Thursday, August 8, 2013



                       --By N.R. Srinivasan, Nashville, TN. August 2013 (revised)



Upaakarma celebrated in August, on Sraava Poornima Day in USA, is  considered a  ceremony to herald the  commencement of Vedic studies annually. Thus it is a helpful reminder to start Vedic studies, neglected by almost all Hindus.  Besides this ceremony has two other significant aspects which are side tracked--annual day of repentance for desire and anger motivated acts and Homa (fire sacrifice) offered to Brahman.  Every Hindu chants knowingly or unknowingly Gayatree mantra or at least Om. Symbolically this is the auspicious starting point of the study of Vedas  though religious view is only those who undergo formal Upanayana Samskara should observe this ceremony.   In practice, this ceremony is performed by all who have undergone thread ceremony whether they study Vedas or not as per religious mandate. Everyone is expected to offer   prayers to Supreme Principle in one form or other, which in essence is Sandhyaa-vandana or daily prayer which is only  a prescribed form for those who have undergone Upanayana. Upaakarma ceremony is observed by Rigveda followers in the   Hindu month of Sravana on Sravana Nakshatra (star) Day; Yajurveda followers observe on Sraavan Poornima Day; Saamaveda followers observe on Hastaa Nakshatra (star) in the month of Bhadrapada. Why it should be so I have no explanation.  In order to help the Hindu community, where priest services or elderly  guidance is lacking as in India, Hindu Temples overseas conduct this ceremony  in Hindu temple complexes  for all drawn from different traditions but limit it  for those who have undergone thread ceremony.

Sraavan Poornima Day packs many events and is as important a day as Diwali extending for two days for many rituals for many traditions as detailed below. Should this important spiritually significant day of worship be restrictive or can be broad based for all for active participation? We can understand how broad based even Upaakarma is, if the meaning of the mantras used in this ritual are understood.   According to Hindu Saastras all married women are presumed to have undergone Upanayana Samskara. This is obvious if you closely observe  the investiture ceremony for wearing a holy thread by the bridegroom and holy girdle by bride  during marriage. Upaakarma rituals consist of Changing of thread, Tying of Mounji (grass girdle), Kamokarsheet japa as well as Homa, Rishi Tarpana (oblations to sages) Gayatree Homa (fire sacrifice) 1008 times etc. In modern practice performer just chants abridged mantra "Kamokarsheet Manyurakarsheet Namoh namah" as a quick fix without chanting full mantra. This shortened form makes divinity of both Desire (Kaama) and Anger (Manyuh) to whom obeisance is paid (namah) as the apparent meaning goes. This is not the intent of full mantra. We are not paying obeisance to Anger and Desire not even Savitar but to Brahman. Could it mean to say we are bidding good bye to anger and desire by salutation in a fit of anger! Ignorant people in a fit of anger call the   name of God, like “Jesus” in Western culture!  It will be therefore more meaningful to chant the whole mantra which is not long 108 times instead of parrot chanting of the meaningless abridged form 1008 times. Full mantras have been explained below. This mantra is just a repentance mantra for all sins arising out of desire and anger. Why should this be exclusive to some and also women be excluded? Gayatree mantra and Homa are directed to Brahaman (Supreme Being) praying for sharpening the intelligence. Who does not need this? Repentance (paschattaappa and praayaschitta), Dhyaana (meditation) and Nyaasa (Surerender) are the essential steps promoted for all by all Upanishads for attaining liberation from repeated births. Who does not need this? Who will not like to pay homage to our great Rishis, which is done in Navakaanda Rishi Tarpana on this day?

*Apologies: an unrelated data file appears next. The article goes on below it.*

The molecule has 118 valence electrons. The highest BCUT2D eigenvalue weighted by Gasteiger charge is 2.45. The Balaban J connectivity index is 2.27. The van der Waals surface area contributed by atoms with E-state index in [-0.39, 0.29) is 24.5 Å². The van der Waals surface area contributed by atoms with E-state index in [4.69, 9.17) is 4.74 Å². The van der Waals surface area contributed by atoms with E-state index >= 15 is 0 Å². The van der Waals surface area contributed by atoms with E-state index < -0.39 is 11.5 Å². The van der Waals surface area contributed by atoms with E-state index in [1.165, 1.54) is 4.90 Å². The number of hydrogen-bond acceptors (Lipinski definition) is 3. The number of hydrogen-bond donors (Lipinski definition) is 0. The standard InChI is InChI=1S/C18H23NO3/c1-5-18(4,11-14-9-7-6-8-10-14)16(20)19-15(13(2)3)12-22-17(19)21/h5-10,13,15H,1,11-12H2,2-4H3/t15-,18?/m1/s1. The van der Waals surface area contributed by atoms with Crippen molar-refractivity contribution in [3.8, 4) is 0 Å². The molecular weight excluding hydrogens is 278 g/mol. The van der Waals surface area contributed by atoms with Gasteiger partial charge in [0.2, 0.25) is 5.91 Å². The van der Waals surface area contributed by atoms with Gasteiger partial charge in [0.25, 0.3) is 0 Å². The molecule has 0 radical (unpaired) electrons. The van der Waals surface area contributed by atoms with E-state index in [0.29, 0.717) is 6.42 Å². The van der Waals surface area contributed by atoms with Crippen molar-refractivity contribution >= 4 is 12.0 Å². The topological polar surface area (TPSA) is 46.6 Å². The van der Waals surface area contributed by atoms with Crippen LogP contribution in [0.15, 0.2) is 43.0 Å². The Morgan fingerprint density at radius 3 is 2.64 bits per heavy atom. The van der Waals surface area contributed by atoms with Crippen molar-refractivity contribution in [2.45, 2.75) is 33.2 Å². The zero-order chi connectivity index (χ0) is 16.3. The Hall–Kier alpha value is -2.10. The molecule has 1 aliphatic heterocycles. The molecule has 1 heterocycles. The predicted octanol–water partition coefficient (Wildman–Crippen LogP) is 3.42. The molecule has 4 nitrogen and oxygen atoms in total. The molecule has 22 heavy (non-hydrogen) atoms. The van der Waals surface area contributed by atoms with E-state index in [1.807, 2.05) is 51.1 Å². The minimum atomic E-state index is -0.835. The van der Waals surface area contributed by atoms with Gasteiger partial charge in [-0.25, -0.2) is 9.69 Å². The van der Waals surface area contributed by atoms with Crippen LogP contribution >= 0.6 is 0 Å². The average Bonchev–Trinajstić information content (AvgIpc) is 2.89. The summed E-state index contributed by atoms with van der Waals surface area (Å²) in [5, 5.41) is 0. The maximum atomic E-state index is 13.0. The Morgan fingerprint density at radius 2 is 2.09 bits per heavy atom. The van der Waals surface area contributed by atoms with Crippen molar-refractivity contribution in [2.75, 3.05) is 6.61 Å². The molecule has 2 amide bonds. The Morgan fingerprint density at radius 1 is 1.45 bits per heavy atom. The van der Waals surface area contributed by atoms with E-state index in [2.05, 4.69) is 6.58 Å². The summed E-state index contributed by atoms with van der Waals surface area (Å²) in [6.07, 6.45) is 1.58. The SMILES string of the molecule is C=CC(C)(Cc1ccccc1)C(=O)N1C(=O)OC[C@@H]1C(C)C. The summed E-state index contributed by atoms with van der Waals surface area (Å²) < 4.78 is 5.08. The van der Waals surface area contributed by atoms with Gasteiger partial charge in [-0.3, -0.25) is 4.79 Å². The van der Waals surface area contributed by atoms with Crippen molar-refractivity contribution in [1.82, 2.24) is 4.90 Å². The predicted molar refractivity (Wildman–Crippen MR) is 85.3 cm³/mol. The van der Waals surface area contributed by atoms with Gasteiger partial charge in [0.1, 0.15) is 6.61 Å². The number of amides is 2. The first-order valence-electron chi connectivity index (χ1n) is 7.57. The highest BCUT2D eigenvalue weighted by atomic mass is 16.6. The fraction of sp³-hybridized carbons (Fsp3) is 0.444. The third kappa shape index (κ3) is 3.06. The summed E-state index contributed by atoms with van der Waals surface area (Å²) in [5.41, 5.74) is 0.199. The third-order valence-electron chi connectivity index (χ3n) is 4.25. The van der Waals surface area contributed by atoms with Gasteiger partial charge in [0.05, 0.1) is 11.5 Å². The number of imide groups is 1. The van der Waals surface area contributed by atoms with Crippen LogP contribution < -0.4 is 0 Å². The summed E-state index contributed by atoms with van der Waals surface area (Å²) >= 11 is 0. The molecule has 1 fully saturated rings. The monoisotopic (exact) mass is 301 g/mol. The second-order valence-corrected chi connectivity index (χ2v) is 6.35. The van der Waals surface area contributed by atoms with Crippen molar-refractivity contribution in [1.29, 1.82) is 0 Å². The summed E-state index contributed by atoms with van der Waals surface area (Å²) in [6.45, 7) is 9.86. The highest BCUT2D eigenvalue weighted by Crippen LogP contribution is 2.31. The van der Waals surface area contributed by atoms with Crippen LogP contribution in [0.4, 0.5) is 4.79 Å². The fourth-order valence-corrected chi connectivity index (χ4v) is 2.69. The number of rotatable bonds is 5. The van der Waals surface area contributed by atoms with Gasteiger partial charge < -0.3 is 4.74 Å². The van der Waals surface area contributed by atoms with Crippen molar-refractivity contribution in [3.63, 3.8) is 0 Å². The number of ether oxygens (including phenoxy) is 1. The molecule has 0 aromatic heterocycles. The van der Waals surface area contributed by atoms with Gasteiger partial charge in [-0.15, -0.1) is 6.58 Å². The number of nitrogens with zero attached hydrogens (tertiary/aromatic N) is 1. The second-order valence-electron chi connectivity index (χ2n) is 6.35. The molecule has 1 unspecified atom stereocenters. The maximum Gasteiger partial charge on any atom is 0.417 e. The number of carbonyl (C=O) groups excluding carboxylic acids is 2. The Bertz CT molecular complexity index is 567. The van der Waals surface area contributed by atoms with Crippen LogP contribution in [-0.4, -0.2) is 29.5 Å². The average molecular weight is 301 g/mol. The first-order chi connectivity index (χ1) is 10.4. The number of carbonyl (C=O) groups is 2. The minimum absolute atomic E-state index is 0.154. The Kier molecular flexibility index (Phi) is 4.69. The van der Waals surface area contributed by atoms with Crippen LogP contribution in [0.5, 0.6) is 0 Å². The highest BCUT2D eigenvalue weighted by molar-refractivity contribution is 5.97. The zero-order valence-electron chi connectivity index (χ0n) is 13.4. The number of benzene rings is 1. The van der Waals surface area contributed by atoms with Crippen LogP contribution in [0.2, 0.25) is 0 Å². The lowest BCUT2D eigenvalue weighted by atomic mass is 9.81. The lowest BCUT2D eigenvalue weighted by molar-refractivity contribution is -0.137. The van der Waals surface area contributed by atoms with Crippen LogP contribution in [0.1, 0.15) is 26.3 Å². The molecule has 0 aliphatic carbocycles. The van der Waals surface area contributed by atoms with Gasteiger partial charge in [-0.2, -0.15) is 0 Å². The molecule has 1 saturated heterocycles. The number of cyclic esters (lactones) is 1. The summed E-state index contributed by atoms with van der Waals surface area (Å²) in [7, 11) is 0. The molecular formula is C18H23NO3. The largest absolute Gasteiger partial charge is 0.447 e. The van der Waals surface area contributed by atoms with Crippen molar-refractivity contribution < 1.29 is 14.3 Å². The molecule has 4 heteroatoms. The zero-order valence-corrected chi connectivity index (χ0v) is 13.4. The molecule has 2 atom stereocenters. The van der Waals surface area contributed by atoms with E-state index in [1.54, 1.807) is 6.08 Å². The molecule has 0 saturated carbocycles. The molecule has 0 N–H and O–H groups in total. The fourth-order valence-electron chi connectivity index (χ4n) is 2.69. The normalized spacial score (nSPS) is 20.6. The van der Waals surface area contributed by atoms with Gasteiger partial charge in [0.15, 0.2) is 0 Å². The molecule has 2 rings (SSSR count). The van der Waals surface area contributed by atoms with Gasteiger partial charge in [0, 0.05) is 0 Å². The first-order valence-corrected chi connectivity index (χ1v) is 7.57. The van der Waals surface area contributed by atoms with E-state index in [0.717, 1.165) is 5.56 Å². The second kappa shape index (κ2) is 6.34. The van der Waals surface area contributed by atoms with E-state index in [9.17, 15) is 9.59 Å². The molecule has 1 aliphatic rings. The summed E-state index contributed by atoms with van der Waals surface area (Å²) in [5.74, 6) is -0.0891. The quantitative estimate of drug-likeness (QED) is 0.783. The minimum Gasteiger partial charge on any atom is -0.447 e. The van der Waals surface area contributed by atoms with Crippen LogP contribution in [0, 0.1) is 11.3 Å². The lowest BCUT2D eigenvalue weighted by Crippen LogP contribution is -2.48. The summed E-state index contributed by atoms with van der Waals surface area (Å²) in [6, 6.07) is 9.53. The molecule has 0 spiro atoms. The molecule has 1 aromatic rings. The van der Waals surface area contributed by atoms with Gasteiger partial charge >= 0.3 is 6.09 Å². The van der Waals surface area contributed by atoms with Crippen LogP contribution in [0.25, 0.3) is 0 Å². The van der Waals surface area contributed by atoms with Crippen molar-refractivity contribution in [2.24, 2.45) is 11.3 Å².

In India Upaakarma ceremony is a home affair mostly and is popular in the South only among Brahmins claiming the status by birth, not by pursuit of Vedic studies. Overseas, this is a mass ceremony for obvious reasons and limitations of Hindu migrants. Why then not make it more universal to suit all sampradaayas (traditions) particularly Kamokaarsheet Homa (fire sacrifice),   Gayatree homa (fire sacrifice) and Navakaanda Rishi Tarpana,  at least once a year for the benefit of all. Who would not like to pay obeisance to the great Rishis who gave us the Wisdom of Vedas by way of Upanishads and made scientific discoveries to guide the world ? This is also a popular day for expressing love for universal brotherhood in the North (Rakhee). This day could also be a day offering prayers to Supreme through sacred fire sacrifice praying for the well-being and long life for all brothers and for promoting universal brotherhood seeking peace all around--Aaatmavat sarvabhooteshu, love thy neighbor as thyself is the Universal maxim in all religions. It makes more sense for Hindu Temple complexes overseas to celebrate this day as Sraavan Poornima Day, a day of great religious and spiritual significance conducting mass Navakaanda rishi tarpana, Gayatree Homa and Kamoekaarsheet homa,  where all can participate and focus the ritual on Savitar (Vyaahriti or attribute of Brahman heralded in Rigveda) instead of restricting to sectarian worship of  Aavani Avittam Day or Rakshaa Bandhan Day.  Kamoekaarsheet Mantra is mainly a Homa (Fire sacrifice) Mantra as it ends in Swaaaha and not a Japa as practiced, with wrong sense conveyed by the abridged mantra. Yet another day is Mahaalaya Amaavaasya Day on the eve of Navaraatri which could be observed as All Souls Day following Danasoora Karna as already explained.